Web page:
As technologies, policies, and fashions change with the wind, you want to be able to pivot with them. Try to keep 1 foot in social venues and 1 foot on a primary branded location.
If you've ever been to a farmer's market, you'll see people with this same strategy. Yes, they set up temporary booths on someone else's property; but they ideally entice customers back to their main brick-and-mortar store.
I do my fair share of blogging and find Twitter + LinkedIn to be the best platforms from which to share my articles. I have heard that Medium is an evolving platform, though have not used it much. I have paid for 'boosting' promotion of my blogs but would not recommend. I don't think it's worth the investment. I honestly believe in building your network via those you already know, and starting to target those that will be instrumental for the service you want to provide - growing that base by Twitter + LinkedIn. There are also platforms you can send your blogs to that will publish on their sites for added exposure (so in sustainability I use TriplePundit and 2degrees but there are so many these days). I don't find Facebook that helpful, particularly now with how they promote mostly paid sites versus regular pages. I would create your own website to host the blogs so people have to go to your site to read them. This will help with your branding and exposure. Hope this helps and happy to share more by phone.
If you're looking monetize your online publishing idea then you shouldn't ignore the top 4-5 social media platforms. Google Adwords and PPC could be a good idea as well. You just need to be cautious with your approach on different social media platform. Do ensure to adopt media specific customized marketing initiatives than doing some random run-of-the-mill stuff.
Are you looking for any specific information? Feel free to reach out.
Clients have told me consistently that they "checked out" my Facebook page before hiring me. While prospective clients have engaged with me via LinkedIn and Twitter, make sure that your Facebook page is active and maintained.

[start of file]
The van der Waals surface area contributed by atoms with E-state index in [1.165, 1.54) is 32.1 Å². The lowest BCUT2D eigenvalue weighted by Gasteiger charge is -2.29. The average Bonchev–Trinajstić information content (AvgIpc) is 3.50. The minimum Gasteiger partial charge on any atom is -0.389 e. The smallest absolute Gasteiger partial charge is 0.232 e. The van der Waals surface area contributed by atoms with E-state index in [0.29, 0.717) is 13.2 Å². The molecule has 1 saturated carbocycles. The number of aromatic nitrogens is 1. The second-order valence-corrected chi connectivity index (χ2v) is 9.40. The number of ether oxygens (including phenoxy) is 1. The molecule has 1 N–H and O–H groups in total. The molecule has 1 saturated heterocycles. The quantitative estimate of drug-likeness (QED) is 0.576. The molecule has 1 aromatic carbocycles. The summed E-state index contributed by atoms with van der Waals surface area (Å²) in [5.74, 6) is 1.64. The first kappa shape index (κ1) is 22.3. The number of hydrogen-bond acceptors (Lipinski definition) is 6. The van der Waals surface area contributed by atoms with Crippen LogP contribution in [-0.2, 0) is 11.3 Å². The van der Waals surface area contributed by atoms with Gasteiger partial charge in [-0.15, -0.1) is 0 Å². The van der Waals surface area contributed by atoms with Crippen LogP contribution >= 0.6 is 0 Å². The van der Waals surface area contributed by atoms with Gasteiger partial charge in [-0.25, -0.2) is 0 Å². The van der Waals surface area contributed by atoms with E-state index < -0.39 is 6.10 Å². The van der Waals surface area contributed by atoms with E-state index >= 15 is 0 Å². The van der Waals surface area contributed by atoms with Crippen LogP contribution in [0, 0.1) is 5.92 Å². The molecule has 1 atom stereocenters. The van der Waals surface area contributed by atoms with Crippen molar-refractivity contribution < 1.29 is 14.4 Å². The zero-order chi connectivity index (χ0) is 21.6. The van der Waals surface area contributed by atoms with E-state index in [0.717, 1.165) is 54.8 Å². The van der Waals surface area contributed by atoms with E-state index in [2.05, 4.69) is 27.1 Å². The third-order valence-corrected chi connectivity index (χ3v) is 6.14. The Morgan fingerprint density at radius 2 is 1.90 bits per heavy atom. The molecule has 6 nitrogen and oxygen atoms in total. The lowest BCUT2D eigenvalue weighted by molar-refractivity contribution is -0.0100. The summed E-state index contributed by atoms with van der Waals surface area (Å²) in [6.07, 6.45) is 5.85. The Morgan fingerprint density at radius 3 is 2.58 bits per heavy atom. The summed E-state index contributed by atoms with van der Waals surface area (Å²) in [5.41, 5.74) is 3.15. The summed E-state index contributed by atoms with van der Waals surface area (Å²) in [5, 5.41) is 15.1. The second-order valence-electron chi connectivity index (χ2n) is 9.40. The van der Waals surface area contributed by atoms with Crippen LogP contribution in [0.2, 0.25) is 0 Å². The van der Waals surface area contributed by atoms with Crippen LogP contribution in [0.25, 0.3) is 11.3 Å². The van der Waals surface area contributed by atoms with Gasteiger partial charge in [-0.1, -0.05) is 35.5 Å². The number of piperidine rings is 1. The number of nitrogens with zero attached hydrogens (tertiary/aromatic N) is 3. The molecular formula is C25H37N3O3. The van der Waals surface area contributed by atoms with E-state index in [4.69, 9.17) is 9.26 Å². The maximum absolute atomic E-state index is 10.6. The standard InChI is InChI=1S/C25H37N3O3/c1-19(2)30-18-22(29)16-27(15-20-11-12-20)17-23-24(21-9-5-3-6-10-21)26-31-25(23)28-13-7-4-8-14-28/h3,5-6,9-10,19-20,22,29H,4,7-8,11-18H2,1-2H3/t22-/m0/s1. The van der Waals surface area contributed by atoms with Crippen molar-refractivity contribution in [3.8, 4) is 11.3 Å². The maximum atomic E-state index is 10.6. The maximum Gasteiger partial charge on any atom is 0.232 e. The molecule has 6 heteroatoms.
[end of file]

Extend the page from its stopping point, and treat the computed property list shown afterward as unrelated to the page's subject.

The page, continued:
I agree with everyone's suggestions. Success is going to come to your business based upon the solution you are providing to your clients' problems. Having a coach to guide you along this path is the best way to get started. It made all the difference in the world for my business.
It's so important to get clear on:
1. Who is your ideal client?
2. What problems do they have which need solutions?
3. What solutions can you provide them?
4. How do you plan to provide these solutions? (information products, videos, audios, ebooks, consulting, guides, tips)
5. Where does your ideal client like to hang out online? Maybe they are on FB but not on Instagram or Twitter.
6. Do you have a marketing strategy?
7. Have you communicated with + asked your ideal clients what they want?
Some of my ideal clients are on Twitter but for the most part Twitter is helping me build partnership growth opportunities for my business. Most of my ideal clients are tucked away in private Facebook groups. Joining these groups allows me to communicate with them, ask them what would be helpful to them, and immediately grow my business providing solutions. It's a win-win for everyone, and you feel confident with your products/solutions.